On set, the cast and crew were quite close. Aniston explains "we actually had a great dinner together when I got to Chicago. We stayed out way too late, and heard the great music Chicago is famous for. The people are lovely. It's one of the sweetest groups of people with whom I've worked."
Xzibit is proud of his second film role: "I think when you take a certain director, and his viewpoint, and the way he sees cinema, and combine that with a diverse cast and a great story, you can't lose. It's simple. It's a masterpiece."
Aniston agrees. "It's very rare that I actually want to see a movie that I've done, and I'm really looking forward to seeing this film. This was a big challenge for me, but so much fun. I had a good time digging my heels into something sort of out of the box. I loved that. And these people are--across the board--the greatest people."
MIKAEL HÅFSTRÖM / Director
Mikael Håfström was born in Lund, Sweden. He studied film at the University of Stockholm and then the School of Visual Arts in New York. He began his professional life as a freelance film critic and later went on to work as an Assistant Director and Script Writer in Swedish television before moving on to direct Swedish dramas.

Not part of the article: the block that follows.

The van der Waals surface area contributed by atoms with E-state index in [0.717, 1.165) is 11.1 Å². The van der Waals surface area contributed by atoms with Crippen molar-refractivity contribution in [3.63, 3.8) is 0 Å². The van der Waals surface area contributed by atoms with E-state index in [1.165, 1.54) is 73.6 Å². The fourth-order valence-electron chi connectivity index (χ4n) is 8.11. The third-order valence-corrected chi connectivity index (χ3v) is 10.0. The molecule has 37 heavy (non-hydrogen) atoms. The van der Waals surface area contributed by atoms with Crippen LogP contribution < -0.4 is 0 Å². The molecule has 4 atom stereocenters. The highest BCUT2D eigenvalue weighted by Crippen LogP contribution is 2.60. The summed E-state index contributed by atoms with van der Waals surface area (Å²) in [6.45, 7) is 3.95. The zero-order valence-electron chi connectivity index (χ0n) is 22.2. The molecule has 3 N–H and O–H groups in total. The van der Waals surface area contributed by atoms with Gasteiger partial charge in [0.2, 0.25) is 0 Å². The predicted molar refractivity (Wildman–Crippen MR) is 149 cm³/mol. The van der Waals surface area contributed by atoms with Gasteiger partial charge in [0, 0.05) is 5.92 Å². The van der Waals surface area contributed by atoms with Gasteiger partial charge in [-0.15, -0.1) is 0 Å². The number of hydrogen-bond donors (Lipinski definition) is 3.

In 1995, Håfström directed his first feature Vendetta. He then went on to direct and co-write award winning productions including: Days Like These (Leva Livet) (2001), and Academy Award nominated Evil (Ondskan) (2003).
In addition to Derailed, Håfström's recent projects include Drowning Ghost (Strandvaskaren) (2004).
STUART BEATTIE / Screenwriter
After completing a communication degree in his native Australia, Stuart Beattie attended UCLA, winning the Diane Thomas Award for his student script. This brought him to the attention of LA agents, and from there the work flowed.
Two screenplays produced in Australia, Joey, and Kick, were followed by Collateral which was bought and produced by Dreamworks, becoming an international box office smash, starring Tom Cruise and Jamie Foxx.